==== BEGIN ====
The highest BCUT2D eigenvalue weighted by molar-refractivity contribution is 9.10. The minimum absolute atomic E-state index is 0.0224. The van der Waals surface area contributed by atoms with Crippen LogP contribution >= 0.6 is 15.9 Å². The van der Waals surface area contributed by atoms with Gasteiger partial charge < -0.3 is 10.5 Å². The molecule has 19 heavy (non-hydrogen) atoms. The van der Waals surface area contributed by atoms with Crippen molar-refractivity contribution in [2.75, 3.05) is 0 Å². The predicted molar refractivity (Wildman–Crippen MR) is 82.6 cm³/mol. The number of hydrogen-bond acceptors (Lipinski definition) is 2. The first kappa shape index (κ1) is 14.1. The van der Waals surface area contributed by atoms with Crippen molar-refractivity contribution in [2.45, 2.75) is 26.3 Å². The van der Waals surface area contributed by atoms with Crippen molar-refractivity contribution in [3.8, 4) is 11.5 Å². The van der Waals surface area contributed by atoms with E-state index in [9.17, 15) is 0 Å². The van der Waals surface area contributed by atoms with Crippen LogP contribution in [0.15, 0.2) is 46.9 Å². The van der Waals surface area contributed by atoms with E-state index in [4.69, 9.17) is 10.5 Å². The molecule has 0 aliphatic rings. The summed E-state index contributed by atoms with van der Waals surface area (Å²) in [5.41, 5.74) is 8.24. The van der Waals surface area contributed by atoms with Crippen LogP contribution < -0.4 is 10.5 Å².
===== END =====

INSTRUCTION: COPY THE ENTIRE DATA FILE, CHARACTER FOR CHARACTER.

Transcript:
The highest BCUT2D eigenvalue weighted by molar-refractivity contribution is 9.10. The minimum absolute atomic E-state index is 0.0224. The van der Waals surface area contributed by atoms with Crippen LogP contribution >= 0.6 is 15.9 Å². The van der Waals surface area contributed by atoms with Gasteiger partial charge < -0.3 is 10.5 Å². The molecule has 19 heavy (non-hydrogen) atoms. The van der Waals surface area contributed by atoms with Crippen molar-refractivity contribution in [2.75, 3.05) is 0 Å². The predicted molar refractivity (Wildman–Crippen MR) is 82.6 cm³/mol. The number of hydrogen-bond acceptors (Lipinski definition) is 2. The first kappa shape index (κ1) is 14.1. The van der Waals surface area contributed by atoms with Crippen molar-refractivity contribution in [2.45, 2.75) is 26.3 Å². The van der Waals surface area contributed by atoms with Crippen molar-refractivity contribution in [3.8, 4) is 11.5 Å². The van der Waals surface area contributed by atoms with E-state index in [9.17, 15) is 0 Å². The van der Waals surface area contributed by atoms with Crippen LogP contribution in [0.15, 0.2) is 46.9 Å². The van der Waals surface area contributed by atoms with E-state index in [4.69, 9.17) is 10.5 Å². The molecule has 0 aliphatic rings. The summed E-state index contributed by atoms with van der Waals surface area (Å²) in [5.41, 5.74) is 8.24. The van der Waals surface area contributed by atoms with Crippen LogP contribution < -0.4 is 10.5 Å².